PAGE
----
The triple lock on the state pension will be temporarily suspended next year due to an anticipated "unusual change in earnings" of 8%, saving the Treasury £4 billion, Work and Pension Secretary Thérèse Coffey has announced.
For the 2022/23 tax year, pensions will rise either by 2.5% or inflation, whichever is highest, breaking a Conservative manifesto triple lock pledge that said state pensions could also grow in line with wage growth if that was the highest.
Coffey said the move would ensure "pensioners are not unfairly benefitting from a statistical anomaly", given that wage growth has been artificially boosted by the thousands of workers coming off the furlough scheme and returning to payroll.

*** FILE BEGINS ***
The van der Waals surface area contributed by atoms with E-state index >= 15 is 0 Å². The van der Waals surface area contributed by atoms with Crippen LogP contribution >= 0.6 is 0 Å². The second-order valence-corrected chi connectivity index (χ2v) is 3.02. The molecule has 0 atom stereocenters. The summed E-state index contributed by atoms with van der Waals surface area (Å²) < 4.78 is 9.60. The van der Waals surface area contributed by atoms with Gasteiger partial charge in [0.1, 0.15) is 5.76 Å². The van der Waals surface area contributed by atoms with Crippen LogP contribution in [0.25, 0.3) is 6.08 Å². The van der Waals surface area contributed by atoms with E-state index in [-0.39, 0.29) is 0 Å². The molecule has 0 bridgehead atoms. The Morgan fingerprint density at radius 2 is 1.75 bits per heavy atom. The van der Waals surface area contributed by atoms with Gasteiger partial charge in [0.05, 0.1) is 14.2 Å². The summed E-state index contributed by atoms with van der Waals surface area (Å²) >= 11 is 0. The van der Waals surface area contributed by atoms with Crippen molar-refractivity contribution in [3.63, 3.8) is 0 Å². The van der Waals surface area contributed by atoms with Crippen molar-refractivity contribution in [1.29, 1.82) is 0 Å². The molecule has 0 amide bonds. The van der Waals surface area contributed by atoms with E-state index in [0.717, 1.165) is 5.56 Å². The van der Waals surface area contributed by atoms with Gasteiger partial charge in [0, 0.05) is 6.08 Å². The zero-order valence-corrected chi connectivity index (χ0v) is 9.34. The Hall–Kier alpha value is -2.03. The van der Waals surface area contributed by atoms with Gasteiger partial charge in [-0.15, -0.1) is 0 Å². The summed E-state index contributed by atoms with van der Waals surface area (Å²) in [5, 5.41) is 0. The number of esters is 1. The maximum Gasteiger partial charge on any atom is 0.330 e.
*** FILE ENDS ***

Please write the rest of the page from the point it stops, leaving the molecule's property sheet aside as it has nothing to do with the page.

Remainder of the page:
The maximum offered by the basic state pension is £137.60 a week, while the new state pension is £179.60 a week.
As far back as April 2020, the Social Market Foundation was calling for a "double lock" on pensions, arguing that "shaving £4bn from the growth of the £100(bn) pension bill is not too much to ask" as the country emerged from the COVID-19 crisis with a mounting annual deficit.
While Coffey was adamant in Parliament the suspension is temporary, former Shadow Chancellor John McDonnell said in a tweet:
"Tearing up triple lock sets a dangerous precedent threatening today's pensioners & pensioners of tomorrow."
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